The cases that DCC cassettes came in generally didn't have the characteristic "folding" mechanism of the old analog cassette (which was hated because it was fragile). Instead, DCC cassette cases tended to be simply plastic boxes that were open on one of the short sides. The front side had a hole that was almost the size of the cassette, so that any label on the cassette would be exposed even when the cassette would be in its case. This allowed the user to slide the cassette in and out of the case with one hand, and it reduced production costs, especially for prerecorded cassettes because a label was needed only for the cassette, not for the case. Format partner Matsushita did however produce blank cassettes (under their Panasonic brand) with a clam-shell style case. Because DCC cassettes had no "bulges" near the tape access holes, there was more space in the case behind the cassette to insert e.g. a booklet for a prerecorded tape, or a folded up card on which users could write the contents of the tape. In spite of the differences, the outside measurements of the standard DCC cases were exactly identical to the cases of analog cassettes, so they could be used in existing storage systems. The Matsushita design clam-shell case was slightly thinner than an analog cassette case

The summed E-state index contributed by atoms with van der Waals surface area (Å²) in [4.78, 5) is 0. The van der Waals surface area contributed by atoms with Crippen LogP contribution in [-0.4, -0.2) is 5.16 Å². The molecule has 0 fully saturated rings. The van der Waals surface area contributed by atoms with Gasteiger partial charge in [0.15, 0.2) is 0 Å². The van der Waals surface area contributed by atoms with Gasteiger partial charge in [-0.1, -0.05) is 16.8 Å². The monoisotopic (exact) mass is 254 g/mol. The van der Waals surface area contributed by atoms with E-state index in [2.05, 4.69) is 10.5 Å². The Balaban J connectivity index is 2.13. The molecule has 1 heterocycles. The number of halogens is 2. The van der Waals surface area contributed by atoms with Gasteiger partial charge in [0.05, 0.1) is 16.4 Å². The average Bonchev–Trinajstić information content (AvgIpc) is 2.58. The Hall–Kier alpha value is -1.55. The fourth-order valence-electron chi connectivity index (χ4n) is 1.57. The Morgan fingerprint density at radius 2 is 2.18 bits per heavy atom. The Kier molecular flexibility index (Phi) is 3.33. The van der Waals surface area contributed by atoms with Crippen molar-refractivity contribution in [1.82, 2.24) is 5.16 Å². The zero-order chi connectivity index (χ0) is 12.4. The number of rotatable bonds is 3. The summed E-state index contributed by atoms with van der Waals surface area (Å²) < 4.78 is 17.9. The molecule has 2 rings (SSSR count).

There was only one DCC-recorder that had the capability of being connected to, and controlled by a computer: the DCC-175. It was a portable recorder that was developed in Japan (unlike most of the other Philips recorders which were developed in The Netherlands and Belgium), and looked very similar to the other portables available from Philips and Marantz at the time: the DCC-130 (player) and the DCC-170. The DCC-175 was sold only in the Netherlands, and was available separately or in a package with the "PC-link" data cable which could be used to connect the recorder to a printer port of an IBM compatible PC. Only small quantities of both recorder and cable were made, leaving many people searching for one or both at the time of the demise of DCC. The cable contained a couple of custom chips that were made especially for this purpose, which made it impossible for people who owned a DCC-175 but no PC-link cable to make their own. Also, even though the outside of the DCC-170 was similar to the DCC-175, they were radically different on the inside so it wasn't possible to make a 175 out of a 170.